Fifteen education documentaries that need to be made


8. Special education

“A film could be on ‘Special-needs students: Challenges and hopes.’” —Samia Al Farra

“The topics that come to mind are: ‘Secrets Kept From Parents Regarding Special Education Accommodations/Modifications’; ‘Should Individual Education Plan (IEP) Be Renamed School Educational Plans for Individuals with Disabilities (SEPID)?’ IEPs and Foster Children: Where Are the School Counselors, School Psychologists, and School Social Workers? and ‘What happens when teacher subjective data does not match school objective data for students with IEPs?’ –Philip Canady, teacher, York County School Division, Yorktown, Va.

7. U.S. education vs. education in other developed countries

“I would love to see a documentary that compared American students’ knowledge of the world to students from around the world. We are a globally incompetent country, and it is going to come back and bite us because our students won’t be able to compete in the global economy.” —Charmagne Campbell-Patton, World Savvy Challenge program manager, Minneapolis, Minn.

I would love to see a documentary detailing the correlation between a country’s value of the teaching profession (teacher pay, working conditions, training, workload, appreciation) and student success.  Instead of Waiting for ‘Superman,’ this would document how teachers in the U.S. are really ‘stuck in the trenches.’” —Gabrielle Hernan, technology director, Boulder Country Day School

“The movie I would like to see is one of comparison: I would like to see something that focuses on the techniques used by high-performing countries concerning discipline, class work, homework, and grading policies, and see how our policies (including the ones the pundits want to implement) compare.” —Keith Weston

[Editor’s note: Filmmaker Bob Compton has compared the attitudes toward homework and extracurricular activities, as well as the rigor of the curriculum, in the United States, China, and India in his documentary Two Million Minutes, and his film The Finland Phenomenon looks at that country’s educational success. While both films raise important points for discussion, they don’t dig more deeply into how those other nations differ from the U.S. and whether the success they are seeing could be replicated here in the U.S.]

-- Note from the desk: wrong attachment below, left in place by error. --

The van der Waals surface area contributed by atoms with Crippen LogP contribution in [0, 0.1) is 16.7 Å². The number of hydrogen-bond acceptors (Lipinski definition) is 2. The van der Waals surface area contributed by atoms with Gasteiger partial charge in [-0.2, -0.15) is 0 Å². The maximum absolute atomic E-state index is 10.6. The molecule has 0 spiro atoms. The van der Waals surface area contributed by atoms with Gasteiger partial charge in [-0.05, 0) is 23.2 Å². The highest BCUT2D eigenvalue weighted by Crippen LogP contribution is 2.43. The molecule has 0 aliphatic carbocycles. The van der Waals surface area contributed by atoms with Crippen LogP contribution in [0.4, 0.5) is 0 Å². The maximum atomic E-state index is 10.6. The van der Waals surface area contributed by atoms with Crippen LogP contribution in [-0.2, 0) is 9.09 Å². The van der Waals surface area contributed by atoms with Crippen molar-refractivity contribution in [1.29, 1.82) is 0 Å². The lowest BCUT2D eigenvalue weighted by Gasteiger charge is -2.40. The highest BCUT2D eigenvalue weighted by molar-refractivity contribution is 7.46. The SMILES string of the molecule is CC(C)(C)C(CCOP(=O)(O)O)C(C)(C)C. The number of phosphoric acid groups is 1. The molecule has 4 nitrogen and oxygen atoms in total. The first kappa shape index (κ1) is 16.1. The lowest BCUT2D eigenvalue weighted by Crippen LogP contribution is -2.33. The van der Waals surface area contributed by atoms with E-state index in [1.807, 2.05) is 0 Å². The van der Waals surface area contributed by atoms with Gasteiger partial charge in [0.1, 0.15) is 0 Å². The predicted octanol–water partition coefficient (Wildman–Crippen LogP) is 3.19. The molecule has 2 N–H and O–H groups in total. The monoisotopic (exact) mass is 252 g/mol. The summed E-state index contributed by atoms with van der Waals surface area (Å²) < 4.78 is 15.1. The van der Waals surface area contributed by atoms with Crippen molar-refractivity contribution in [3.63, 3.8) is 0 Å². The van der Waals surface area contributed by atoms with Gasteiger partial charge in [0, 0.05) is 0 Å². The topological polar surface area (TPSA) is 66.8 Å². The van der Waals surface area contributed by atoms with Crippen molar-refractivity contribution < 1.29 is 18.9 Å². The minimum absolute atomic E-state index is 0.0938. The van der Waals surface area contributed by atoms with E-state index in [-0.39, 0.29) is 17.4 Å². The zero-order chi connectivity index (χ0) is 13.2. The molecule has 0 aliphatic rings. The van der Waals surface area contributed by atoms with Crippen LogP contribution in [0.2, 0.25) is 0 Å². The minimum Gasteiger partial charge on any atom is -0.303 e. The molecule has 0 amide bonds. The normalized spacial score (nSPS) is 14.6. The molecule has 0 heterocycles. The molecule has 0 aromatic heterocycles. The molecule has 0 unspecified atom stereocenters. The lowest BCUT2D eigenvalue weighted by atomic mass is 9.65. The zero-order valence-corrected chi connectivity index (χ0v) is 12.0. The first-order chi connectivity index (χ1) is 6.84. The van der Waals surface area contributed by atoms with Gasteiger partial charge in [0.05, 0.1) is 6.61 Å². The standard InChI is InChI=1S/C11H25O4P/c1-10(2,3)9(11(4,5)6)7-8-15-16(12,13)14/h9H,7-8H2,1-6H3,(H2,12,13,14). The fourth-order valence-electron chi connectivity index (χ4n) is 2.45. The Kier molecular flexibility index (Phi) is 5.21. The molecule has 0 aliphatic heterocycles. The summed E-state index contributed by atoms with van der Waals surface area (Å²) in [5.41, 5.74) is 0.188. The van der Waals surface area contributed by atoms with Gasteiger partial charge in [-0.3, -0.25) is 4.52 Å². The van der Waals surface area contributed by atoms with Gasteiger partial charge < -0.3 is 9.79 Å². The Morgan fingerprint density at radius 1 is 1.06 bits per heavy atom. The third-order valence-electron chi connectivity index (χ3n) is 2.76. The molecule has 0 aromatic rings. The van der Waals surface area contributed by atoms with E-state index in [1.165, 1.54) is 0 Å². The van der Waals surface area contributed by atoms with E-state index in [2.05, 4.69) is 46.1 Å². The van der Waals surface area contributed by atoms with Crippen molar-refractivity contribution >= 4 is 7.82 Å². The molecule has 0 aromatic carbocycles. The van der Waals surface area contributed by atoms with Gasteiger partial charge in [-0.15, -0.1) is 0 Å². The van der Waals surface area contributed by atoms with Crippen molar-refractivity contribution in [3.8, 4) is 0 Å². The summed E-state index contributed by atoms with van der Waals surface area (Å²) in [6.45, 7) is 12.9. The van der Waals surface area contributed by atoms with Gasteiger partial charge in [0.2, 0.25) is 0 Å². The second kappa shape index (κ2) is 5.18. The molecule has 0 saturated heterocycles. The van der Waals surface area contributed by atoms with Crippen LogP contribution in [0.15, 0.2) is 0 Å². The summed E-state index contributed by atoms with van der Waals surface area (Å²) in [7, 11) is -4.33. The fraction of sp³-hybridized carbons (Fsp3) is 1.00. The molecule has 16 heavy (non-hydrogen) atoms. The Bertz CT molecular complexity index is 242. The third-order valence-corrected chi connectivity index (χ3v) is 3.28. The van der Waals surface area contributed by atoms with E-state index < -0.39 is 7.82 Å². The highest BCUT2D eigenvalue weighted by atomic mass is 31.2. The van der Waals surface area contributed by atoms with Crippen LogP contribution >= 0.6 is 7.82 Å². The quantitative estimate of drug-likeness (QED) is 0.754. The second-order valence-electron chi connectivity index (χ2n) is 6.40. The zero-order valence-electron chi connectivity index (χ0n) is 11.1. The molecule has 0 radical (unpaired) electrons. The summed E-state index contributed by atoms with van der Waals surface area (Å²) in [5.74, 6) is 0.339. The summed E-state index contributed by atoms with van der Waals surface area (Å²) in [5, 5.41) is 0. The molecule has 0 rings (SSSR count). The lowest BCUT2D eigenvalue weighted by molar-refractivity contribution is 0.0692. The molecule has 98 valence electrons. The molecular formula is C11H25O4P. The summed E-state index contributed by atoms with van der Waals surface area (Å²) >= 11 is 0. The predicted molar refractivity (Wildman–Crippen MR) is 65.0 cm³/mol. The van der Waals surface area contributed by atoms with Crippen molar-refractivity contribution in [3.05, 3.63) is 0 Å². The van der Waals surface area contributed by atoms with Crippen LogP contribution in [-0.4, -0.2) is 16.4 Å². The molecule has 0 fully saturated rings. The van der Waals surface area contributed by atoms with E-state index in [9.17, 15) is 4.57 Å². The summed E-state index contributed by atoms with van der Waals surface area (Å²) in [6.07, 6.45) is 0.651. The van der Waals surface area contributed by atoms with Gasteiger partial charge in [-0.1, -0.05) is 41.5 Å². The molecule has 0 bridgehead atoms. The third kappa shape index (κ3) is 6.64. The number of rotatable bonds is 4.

6. The best vs. the worst in education

“I want to see a fantasy film where the best students are taught by motivated teachers [who] are paid what they are worth, and engaged parents whose volunteer efforts are leveraged effectively. You can pair it with a horror movie about the opposite. In reality, I’d like to see what we could do if we put emphasis on letting the best students stretch as far as they could, the average students having a fair opportunity, and the poor students given the dedicated remedial help they need. The best teachers getting paid for exceptional performance, the average teachers getting the mentoring and encouragement to become elite, and the poor teachers fired. The parents who have the skills to fill gaps not blocked by silly rules, things to do for people willing to help, and required engagement for those unwilling.” —James Schweitzer

5. The effects of parent involvement

“I keep wondering why no one has done a documentary about the responsibility of a parent when it comes to raising children. Why is no one castigating them for not feeding their children real food, letting them stay up until all hours on school nights, not supervising their homework, and not becoming active in their schools? Why am I getting children entering kindergarten who do not know their letters, colors, names of body parts, and cannot speak in complete sentences? I want to have parents come to parent-teacher conferences, not just to get food or handouts, but to check up on their children. I don’t want to tell a parent that while their child is getting a D, he should be getting A’s, and have the parent say that as long as he is passing it is not a problem.” —B.J. Logan

“I’d love to see a documentary on the impact of parent involvement, or lack thereof, and the result on the academic outcome of children. There are many students who are [hurt] by the lack of parent involvement, yet with all of the ‘accountability’ mantra, teachers are the ones held accountable. Think of it this way: One child, who has support at home, is rowing a boat with two oars, one on each side, representing parent involvement at home, and the other the teacher’s involvement with the student at school. The child without parent involvement is trying to row a boat with only one oar. … It’s difficult, if not impossible, for the student with only one oar to every be able to perform as well as the student whom has two oars.” —Bill Miener, director of information systems, Edwardsville Community Unit School District No. 7

Meris Stansbury

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